# Is a straight line the shortest distance between two points?

Quite simply, I heard a lot of talk about how a straight line isn't necessarily the shortest distance between two points.

Is this true, and if it isn't, how would that work?

## migrated from physics.stackexchange.comMar 23 '16 at 3:29

This question came from our site for active researchers, academics and students of physics.

• That's not a physics question, it's pure geometry. The entire field of Riemannian geometry is about spaces where the shortest line is not "straight". – ACuriousMind Mar 22 '16 at 13:31
• I would agree that this is not a physics question but argue that a closely related one. At least as physical as say calculating the trajectory of a projectile. – linuxick Mar 22 '16 at 13:42
• @bytec0de : Define 'straight line'. – Qmechanic Mar 22 '16 at 13:45
• In terms of physics, the path of ray of light in vacuum is the shortest distance between two points. – Dirk Bruere Mar 22 '16 at 13:51
• I'm voting to close this question as off-topic because it is not about physics, and I consider it of too low quality to migrate it. – ACuriousMind Mar 23 '16 at 0:10

Here is a very non-technical answer: If our space was Euclidean then a straight line would be the shortest distance between two points. And until Einstein, through his general theory of relativity, showed that the space can actually be bent everybody believed and treated the space as Euclidean.

But now we know that the "physical" space is not Euclidean and therefore a straight line is not necessarily the shortest distance between two points. Consider for example being on the surface of a solid (impenetrable) sphere. The shortest distance between two points on the sphere is not a straight line.

• "The shortest distance between two points on the sphere is not a straight line." It's not straight when embedded in a 3D Euclidean space, but on the surface of a sphere those lines are as straight as it gets. – Emil Mar 22 '16 at 14:09
• Actually, even Special Relativity requires a non-Euclidean space-time. Euclidean space and the space of Special Relativity have different metrics. Special Relativity space-time is given the name Minkowski Space. – K7PEH Mar 22 '16 at 15:42
• I'm pretty sure that space is Euclidean in special relativity. Its spacetime that's non-Euclidean. – goblin Mar 23 '16 at 3:40
• I think an example with some math would be a nice addition. – inf3rno Nov 23 '17 at 8:06

If I recall what I've seen from Neil deGrasse Tyson correctly, he said that for what we currently have observed in the universe, a straight line is the shortest distance between two points. However, something that we have very healthily theorized about is worm holes. If worm holes exist, then you can travel through the worm hole to potentially travel less distance to get to the same point.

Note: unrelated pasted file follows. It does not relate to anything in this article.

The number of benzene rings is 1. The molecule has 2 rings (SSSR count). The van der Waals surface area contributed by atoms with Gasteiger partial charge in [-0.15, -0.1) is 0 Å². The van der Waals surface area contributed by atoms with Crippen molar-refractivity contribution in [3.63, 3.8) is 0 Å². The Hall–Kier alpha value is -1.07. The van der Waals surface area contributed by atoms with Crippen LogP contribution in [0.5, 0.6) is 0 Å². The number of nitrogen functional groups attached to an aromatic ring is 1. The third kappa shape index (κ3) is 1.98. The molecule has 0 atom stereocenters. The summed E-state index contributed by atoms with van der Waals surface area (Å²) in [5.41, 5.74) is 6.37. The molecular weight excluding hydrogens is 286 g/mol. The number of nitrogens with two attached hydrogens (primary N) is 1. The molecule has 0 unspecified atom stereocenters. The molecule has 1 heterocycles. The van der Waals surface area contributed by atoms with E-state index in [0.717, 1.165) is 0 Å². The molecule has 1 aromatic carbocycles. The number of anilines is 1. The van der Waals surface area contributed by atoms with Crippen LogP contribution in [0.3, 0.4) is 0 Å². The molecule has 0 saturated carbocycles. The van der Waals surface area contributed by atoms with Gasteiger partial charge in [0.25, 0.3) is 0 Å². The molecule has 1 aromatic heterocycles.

Think about it like a piece of paper. Of course, if you draw two points on opposite ends of the piece of paper, the least distance pathway is to draw a straight line connecting the two. What wormholes would do is what he describes as folding the piece of paper. So, if you fold the piece of paper so the points are closer, the least distance pathway would be using the worm hole instead of travelling along the piece of paper.

• The first point is already incorrect, since geodesics in GR are mostly not straight lines. The eye will perceive them as straight lines, but that's because our brain implicitly makes the assumption that light travels in straight lines. – Martin Mar 22 '16 at 14:47
• Also if you have a wormhole you can just draw a new straight line which is shorter so the statement still holds. – Jaywalker Mar 22 '16 at 15:29
• @Martin: your "geodesics in GR are mostly not straight lines" contradicts " Insofar as the term straight line has any meaning in curved spacetime it means a geodesic" here - this confuses me. – RedGrittyBrick Mar 22 '16 at 15:48
• @RedGrittyBrick: No, it doesn't. "Insofar as the term straight line has any meaning". That's just it - it rarely has any meaning. Hence geodesics are no straight lines. The problem here lies with the definition of "straight line". If you don't have any idea about non-Euclidean geometry, a straight line means a Euclidean straight line. The thing you draw on a flat piece of paper with a ruler. In non-Euclidean geometry, this is often not possible, so people sometimes might define "straight line" to refer to geodesics, i.e. shortest connections between two points. – Martin Mar 22 '16 at 16:00
• I mean, it's not possible to draw a straight line as in "that thing you draw with a ruler on a piece of paper" on a sphere. You'll have to draw great circles - and circles are definitely not the Euclidean version of "straight line". – Martin Mar 22 '16 at 16:04